Actinomyces in cervical cytology.


After a review of the bibliography, several cases similar to ours were found in medical literature, with large pelvic or abdominal wall tumours mimicking malignant processes, which were infections caused by Actinomyces. Waiting for the results of the biopsies and cultures taken during the intervention, the antibiotic treatment is replaced with intravenous penicillin G sodium 3,000,000/4h. Evolution from that moment on is better, slow but progressively intestinal peristalsis is recovered, the patient begins to tolerate food, fever and abdominal pain go away, laboratory results improve, and 12 days after the intervention, in the vaginal ultrasound scan the left adnexal tumour was reduced to 4cm, and the abdominal wall to 4cm×7cm, while the computerised axial tomography shows a decrease in the irregular occupation of soft parts in the pelvic region, and regression of symptoms suggesting nephropathy in the left kidney.

The results of 12 biopsies taken are negative for malignancy in their final reading, and are described as “necrosis and acute inflammation with histiocytes” with no findings of Actinomyces. Vaginal cultures, with endometrial aspiration and peritoneal culture also come back negative, finding only slow and scarce growth of Peptostreptococcus species in peritoneal fluid sensitive to penicillin and amoxicillin.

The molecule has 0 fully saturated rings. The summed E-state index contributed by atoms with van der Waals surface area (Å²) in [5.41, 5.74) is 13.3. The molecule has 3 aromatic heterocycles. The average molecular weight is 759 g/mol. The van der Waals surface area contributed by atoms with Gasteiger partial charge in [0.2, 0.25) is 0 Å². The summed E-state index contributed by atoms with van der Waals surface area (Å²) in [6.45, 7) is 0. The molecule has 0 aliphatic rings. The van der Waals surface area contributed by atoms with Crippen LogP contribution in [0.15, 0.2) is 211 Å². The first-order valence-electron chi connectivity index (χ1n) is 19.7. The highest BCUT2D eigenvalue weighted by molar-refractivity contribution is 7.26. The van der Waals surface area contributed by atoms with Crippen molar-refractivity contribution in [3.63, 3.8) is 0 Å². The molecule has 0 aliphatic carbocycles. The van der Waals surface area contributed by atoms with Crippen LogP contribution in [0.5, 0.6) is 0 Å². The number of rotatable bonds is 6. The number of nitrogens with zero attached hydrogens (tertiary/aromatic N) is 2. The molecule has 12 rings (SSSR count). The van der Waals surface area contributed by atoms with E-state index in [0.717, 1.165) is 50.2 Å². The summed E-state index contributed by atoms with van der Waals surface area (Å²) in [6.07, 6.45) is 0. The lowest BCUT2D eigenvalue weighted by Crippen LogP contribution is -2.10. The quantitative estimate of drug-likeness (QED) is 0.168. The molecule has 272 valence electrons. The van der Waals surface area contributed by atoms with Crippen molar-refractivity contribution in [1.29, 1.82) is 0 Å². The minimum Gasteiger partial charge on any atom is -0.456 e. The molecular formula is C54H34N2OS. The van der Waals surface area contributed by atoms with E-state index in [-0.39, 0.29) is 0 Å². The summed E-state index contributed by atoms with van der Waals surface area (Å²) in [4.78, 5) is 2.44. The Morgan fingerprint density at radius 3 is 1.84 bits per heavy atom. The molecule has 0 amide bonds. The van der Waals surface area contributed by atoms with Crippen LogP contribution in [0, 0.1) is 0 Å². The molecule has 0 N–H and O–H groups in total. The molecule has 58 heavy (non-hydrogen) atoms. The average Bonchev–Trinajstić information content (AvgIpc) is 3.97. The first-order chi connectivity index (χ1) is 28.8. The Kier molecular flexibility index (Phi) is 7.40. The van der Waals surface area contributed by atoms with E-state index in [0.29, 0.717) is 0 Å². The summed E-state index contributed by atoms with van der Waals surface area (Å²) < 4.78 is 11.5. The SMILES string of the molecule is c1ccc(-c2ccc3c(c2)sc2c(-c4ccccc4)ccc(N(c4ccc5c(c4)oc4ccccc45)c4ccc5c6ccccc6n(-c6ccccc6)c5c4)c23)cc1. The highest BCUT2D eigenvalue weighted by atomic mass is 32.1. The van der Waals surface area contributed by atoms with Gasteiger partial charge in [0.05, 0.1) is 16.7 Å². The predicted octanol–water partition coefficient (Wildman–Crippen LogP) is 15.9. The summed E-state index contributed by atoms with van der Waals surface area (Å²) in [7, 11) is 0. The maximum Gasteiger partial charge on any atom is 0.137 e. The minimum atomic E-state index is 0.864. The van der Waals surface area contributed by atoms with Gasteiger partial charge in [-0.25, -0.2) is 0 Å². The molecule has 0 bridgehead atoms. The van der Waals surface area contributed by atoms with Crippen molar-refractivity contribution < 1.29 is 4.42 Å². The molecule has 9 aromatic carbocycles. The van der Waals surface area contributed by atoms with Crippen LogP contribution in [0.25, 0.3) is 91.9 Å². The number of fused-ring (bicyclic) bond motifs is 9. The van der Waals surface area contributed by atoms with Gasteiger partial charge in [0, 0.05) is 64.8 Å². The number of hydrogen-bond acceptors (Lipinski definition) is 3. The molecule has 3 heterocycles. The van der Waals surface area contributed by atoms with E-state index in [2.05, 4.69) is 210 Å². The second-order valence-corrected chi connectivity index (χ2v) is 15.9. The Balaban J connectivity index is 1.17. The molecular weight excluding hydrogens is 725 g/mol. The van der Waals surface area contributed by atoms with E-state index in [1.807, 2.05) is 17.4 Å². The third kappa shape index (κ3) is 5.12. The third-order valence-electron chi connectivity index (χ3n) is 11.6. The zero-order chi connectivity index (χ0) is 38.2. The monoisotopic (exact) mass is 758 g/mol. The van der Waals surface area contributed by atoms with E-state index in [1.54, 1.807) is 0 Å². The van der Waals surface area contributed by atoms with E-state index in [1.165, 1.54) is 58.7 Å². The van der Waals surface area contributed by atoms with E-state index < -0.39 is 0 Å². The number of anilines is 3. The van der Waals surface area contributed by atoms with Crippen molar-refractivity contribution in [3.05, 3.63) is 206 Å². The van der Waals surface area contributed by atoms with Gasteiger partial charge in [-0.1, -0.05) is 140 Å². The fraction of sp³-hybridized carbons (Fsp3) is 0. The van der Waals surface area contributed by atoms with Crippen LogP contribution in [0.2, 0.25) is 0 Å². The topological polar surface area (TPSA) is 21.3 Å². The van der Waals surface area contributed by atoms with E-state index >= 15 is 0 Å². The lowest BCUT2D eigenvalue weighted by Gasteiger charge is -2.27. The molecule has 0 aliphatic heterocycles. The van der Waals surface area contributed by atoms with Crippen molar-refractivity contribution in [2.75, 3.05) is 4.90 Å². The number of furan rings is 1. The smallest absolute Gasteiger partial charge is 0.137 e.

Given the spectacular clinical improvement since the treatment with penicillin began, having ruled out malignant cells in final biopsies and with the only finding of Actinomyces in the cervical–vaginal cytology, the condition is considered a pelvic actinomycosis and it is decided to continue treatment with intravenous penicillin for 1 month, and oral amoxicillin for 6 months. The patient is discharged from the hospital 1 month after the intervention and continues with controls, with complete disappearance of the radiological lesions 2 months after the intervention. Nine months later, the patient remains asymptomatic, with no ultrasound scan evidence of abdominal tumours and negative cervical cytology for Actinomyces (Fig. 6).

Figure 6.

Computed axial tomography 2 months after surgery.


Actinomycosis is a suppurative granulomatous chronic disease caused by a bacterium called Actinomyces, the most frequent being Actinomyces israelii, habitual commensal of the oropharynges, digestive tract and female genitalia. Human beings are the only reservoir for Actinomyces, there is no person-to-person transmission, nor animal-to-person transmission of the agent.5 The establishment of the disease may require the presence of other bacteria acting as co-pathogens,6 as in our case with the finding of Peptostreptococcus in the peritoneal culture.

Traditionally, pelvic actinomycosis was considered as secondary to an intra-abdominal infection, such as appendicitis. Currently the association of actinomycosis with the use of IUD has become the recognised origin of the abdominal-pelvic disease in up to 81% of cases,7 increasing the frequency of the colonisation exponentially upon insertion of the IUD, especially after 4 years.8,9 Approximately 25% of IUDs are colonised by Actinomyces species and out of these, 2–4% develop serious infections eventually.10